Great directing activity

    7. Beginning with the end in mind prevents curriculum from becoming a collection of random lessons, and it helps create the assessment founda-tion from which the skills and knowl-edge of students can be measured

      Helps structure the semester or year

    8. If you were doing a unit based on that standard and wanted to “begin with the end in mind,” you might ask your students to create a scene with a beginning, middle, and end that shows distinct characters in conflict. This goal is observable, measurable, and attain-able.

      Example of a learning goal in theatre

    9. We borrow our first step from Stephen Covey, who wrote the popular self-help book The Seven Habits of Highly Effective People. Covey’s second habit is to “Begin with the end in mind.”

      Backward design

    10. We’re going to go a step further and offer a framework for the-atre teachers who want to incorporate authentic assessment into their theatre classes.

      Authentic assessment in theatre

    1. All collaborative learning is done in a group (of at least two people), but not all group work is inherently collaborative! The trick is to structure the activity in a way that makes students work together to be successful.

      Important to remember

    2. Conduct continuous quality improvement. Immediately after an activity, jot down notes on how long it took, what worked, and what could be improved on for the next time

      I love this idea of constantly reflecting on lessons and teaching practices, I think this is always important but especially in new teachers

    3. Jigsaw Delegates Hollywood Squares Movable mind maps Trade-n-post

      I want to look these up

    4. Create or modify activities to ensure collaboration. Be sure to structure the activities foster mutual dependence, match them to the course outcomes, and ensure that learning can be individually assessed

      I like this continual focus on learning outcomes and assessment and research based practices

    5. I share the data and anecdotal evidence at the start of the semester with incoming students because there are always a few who are nonbelievers or think collaborative learning is childish, and I have found it necessary to sell it to them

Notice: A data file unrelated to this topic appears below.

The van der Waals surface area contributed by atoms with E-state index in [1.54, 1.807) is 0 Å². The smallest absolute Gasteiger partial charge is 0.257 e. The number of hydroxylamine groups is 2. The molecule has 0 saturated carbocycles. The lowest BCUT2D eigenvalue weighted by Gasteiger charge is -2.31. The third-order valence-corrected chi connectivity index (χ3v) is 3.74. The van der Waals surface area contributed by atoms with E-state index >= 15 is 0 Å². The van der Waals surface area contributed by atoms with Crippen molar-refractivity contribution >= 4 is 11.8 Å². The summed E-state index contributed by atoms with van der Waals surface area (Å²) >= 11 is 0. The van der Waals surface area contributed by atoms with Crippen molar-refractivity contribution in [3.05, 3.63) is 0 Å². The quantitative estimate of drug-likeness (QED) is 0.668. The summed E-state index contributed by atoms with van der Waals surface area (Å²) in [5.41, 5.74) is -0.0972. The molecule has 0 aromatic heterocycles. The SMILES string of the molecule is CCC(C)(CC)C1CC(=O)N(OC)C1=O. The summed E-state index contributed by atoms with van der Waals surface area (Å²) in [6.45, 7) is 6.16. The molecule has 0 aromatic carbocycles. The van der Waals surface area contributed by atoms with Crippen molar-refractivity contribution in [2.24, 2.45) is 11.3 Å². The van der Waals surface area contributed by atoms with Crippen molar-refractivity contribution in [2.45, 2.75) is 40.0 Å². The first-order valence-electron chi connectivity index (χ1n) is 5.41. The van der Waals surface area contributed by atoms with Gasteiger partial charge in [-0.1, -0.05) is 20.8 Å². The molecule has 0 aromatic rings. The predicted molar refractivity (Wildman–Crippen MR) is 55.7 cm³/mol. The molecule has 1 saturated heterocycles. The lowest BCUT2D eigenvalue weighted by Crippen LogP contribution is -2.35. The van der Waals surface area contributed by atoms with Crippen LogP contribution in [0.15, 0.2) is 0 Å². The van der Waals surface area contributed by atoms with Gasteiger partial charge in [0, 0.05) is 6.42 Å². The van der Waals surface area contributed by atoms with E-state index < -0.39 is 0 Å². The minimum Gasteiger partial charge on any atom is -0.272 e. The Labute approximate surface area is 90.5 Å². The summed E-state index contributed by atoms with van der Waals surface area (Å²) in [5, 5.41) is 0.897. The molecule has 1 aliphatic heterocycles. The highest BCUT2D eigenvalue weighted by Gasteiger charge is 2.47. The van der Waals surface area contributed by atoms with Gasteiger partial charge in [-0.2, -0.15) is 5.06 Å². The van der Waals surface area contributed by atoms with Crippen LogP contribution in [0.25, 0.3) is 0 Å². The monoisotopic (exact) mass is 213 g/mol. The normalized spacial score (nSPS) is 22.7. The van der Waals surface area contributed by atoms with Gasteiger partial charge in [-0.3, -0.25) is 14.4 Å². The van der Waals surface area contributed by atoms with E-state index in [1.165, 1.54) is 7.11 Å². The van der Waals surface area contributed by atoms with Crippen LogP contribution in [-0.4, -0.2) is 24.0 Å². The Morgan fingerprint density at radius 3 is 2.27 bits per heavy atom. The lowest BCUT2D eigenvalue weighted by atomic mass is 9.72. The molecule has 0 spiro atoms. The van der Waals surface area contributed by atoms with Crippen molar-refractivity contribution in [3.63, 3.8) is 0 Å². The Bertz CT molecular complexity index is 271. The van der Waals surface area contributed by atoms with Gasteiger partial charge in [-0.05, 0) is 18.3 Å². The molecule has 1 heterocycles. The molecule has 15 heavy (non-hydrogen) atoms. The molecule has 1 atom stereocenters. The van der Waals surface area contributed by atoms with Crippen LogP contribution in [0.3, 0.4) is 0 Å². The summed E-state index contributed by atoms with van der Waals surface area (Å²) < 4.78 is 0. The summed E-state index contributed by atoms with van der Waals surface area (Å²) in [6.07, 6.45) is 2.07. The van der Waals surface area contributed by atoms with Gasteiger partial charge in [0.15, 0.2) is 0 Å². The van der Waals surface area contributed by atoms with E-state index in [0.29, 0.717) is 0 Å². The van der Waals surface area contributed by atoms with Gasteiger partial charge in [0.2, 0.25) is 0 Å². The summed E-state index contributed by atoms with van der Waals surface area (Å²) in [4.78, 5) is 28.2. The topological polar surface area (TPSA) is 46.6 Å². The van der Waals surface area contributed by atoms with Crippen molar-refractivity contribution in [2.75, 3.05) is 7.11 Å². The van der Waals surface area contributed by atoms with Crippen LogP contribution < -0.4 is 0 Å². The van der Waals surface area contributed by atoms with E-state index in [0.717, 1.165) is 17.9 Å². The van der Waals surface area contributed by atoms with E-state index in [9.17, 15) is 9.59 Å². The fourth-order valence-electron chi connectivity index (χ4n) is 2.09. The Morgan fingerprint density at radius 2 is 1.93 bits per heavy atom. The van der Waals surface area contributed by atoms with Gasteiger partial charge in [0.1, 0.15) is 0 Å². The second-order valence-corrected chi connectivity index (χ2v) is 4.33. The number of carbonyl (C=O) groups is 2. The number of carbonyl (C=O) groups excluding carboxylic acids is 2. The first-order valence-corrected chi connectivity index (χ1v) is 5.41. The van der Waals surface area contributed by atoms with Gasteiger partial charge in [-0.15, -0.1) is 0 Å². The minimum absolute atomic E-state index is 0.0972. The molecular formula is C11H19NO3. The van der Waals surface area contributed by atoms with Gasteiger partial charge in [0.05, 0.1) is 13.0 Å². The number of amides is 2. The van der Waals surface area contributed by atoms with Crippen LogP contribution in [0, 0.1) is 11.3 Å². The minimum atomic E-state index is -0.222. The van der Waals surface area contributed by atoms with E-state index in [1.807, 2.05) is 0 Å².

Interesting... is this because it's so unfamiliar for them?

    6. All experienced an increase of at least two full letter grades the subsequent time.


    7. I then compared those averages to the averages after I implemented collaboratively structured activities and found the average scores improved 3–8 percent over lecture alone.

      This is pretty cool

    8. Collaborative Learning Group Work Group effort required “Divide and Conquer” mentality Learners accountable to each other More free-riders Social skills are improved Minimal interaction required Helping and sharing is expected Helping and sharing is minimal Emphasis on process and product Emphasis on product only

      I really like this breakdown

    9. however, if a collaborative activity is designed well, it can be reused or tweaked for a future semester, which is a time-saver in the long term.

      I think this is a goal for most lessons--to be able to adapt them for future classes.

    10. Some may consider this time commitment a drawback to using collaborative learning;

      Doesn't all quality planning take some time?

    11. The key is to structure the activities collaboratively so that learners are mutually dependent on each other yet are held individually accountable. This eliminates the free-riders (students who try to coast based on the group’s performance).

      Tricky, tricky

    12. Activities are used to teach the competencies of the course, and students assume responsibility for their learning, and they earn their own grades based on their performances on an assessment of the competencies.

      I like this idea of students taking responsibility for their learning

    13. I do not give group grades.

      I think, in a lot of ways, this is unavoidable in theatre. However, a students grade would never solely be based on the group.

    14. Group work is also reported to be a way to incorporate different perspectives, experiences, knowledge, and skill sets, but in my experience, the same could be said for collaborative learning.


    15. Initially, I found that when students were placed in groups, they didn’t necessarily work together. What I discovered was that the activities needed to be structured collaboratively to promote learning.

      simply placing them in groups is not coll. learning

    16. “Activities may differ considerably, but focus on students’ exploration or application of the course material, not simply the teacher’s presentation or explication of it.”

      Students explore the material